Summary of our Comprehensive Spending Review submission

A summary of our submission to HM Treasury’s Comprehensive Spending Review 2020.

27 October 2020

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A summary of our submission to HM Treasury’s Comprehensive Spending Review 2020.

In light of the pressures presented by the COVID-19 pandemic, the government has announced that its planned multi-year Comprehensive Spending Review (CSR) will now be a one-year settlement, to be unveiled in late November. The government has, however, committed to fully fund what it describes as a multi-year resource settlement for the NHS.

Based on ongoing engagement with NHS leaders, our CSR submission to the Treasury, submitted in September 2020, outlines what the health and care system needs to get back on track and transform services. This briefing summarises the key points raised in our full submission.

Key points

  • Health and care, and reducing health inequality, should be at the heart of the Spending Review. The government must deliver on its commitment to a multi-year funding settlement for the NHS – both in terms of revenue and capital spending.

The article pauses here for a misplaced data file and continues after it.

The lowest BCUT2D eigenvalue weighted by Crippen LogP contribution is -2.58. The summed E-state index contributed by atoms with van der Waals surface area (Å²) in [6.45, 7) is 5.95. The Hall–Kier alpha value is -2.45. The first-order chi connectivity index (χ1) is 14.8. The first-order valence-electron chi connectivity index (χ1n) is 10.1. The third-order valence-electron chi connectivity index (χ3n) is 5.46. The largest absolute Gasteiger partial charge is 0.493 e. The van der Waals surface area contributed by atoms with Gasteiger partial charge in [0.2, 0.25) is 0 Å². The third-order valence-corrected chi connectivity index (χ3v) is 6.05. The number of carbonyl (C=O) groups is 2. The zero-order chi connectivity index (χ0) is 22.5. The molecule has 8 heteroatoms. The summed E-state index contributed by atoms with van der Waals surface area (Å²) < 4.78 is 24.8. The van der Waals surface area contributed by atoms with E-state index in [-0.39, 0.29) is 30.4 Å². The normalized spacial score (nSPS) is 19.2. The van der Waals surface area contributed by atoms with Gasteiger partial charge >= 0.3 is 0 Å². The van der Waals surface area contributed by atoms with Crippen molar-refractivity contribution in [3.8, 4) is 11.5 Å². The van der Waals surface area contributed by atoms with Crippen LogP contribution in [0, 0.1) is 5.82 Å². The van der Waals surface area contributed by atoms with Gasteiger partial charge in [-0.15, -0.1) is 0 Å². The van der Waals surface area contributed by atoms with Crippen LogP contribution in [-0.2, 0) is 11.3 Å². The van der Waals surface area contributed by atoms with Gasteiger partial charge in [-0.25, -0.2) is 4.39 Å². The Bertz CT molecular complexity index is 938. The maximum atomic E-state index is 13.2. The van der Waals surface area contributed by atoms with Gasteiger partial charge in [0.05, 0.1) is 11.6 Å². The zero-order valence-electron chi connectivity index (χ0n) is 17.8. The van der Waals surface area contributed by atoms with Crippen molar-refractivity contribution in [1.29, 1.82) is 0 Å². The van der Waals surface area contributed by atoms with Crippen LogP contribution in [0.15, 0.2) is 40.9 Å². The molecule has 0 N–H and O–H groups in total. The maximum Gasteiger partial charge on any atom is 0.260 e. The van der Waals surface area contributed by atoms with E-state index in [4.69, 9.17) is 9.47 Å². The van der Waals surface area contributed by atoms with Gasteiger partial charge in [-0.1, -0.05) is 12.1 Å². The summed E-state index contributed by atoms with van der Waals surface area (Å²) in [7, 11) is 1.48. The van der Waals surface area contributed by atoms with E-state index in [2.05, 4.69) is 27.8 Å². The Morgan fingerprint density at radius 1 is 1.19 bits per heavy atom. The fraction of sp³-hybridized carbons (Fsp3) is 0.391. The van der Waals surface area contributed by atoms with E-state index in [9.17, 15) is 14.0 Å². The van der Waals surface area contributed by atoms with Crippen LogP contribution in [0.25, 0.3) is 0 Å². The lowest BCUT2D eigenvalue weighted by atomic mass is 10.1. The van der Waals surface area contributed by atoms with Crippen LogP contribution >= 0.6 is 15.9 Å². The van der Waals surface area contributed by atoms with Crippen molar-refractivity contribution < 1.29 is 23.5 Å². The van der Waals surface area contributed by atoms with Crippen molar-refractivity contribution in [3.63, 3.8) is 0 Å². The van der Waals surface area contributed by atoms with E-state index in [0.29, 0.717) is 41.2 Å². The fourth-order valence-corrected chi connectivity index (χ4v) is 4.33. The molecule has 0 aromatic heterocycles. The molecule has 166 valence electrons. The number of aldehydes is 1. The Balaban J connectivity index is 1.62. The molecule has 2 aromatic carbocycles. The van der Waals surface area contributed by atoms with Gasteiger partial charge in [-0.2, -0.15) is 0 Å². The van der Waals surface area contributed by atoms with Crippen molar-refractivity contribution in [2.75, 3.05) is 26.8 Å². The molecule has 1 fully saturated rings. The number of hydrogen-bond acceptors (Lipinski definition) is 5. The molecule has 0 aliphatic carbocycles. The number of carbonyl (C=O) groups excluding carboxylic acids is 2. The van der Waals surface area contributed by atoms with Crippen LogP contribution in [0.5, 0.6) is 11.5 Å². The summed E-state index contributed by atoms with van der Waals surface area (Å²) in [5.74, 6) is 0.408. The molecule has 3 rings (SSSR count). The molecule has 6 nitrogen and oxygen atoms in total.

• COVID-19 has meant that demand is up, capacity is down and waiting lists are increasing. The existing funding settlement for the NHS, though relatively generous compared to other public services, needs to be re-examined in light of the extra pressures caused by the pandemic.
  • The NHS needs additional investment to stabilise, improve resilience and deliver the ambitions outlined in the widely supported NHS Long Term Plan. Crucially, investment is required in areas that are outside the core NHS England and NHS Improvement budget that have not been dealt with – including a multi-year capital settlement, the public health grant, education and training budgets, and social care. These were always intended to be funded at the CSR.
  • The NHS workforce is overstretched and exhausted, and existing commitments to fill clinical vacancies are not being met. The NHS needs additional investment to increase staffing levels, including by extending training places across all professions.
  • The government must follow through on its commitment to reform social care by delivering a sustainable social care system, backed up by reform and a long-term funding settlement.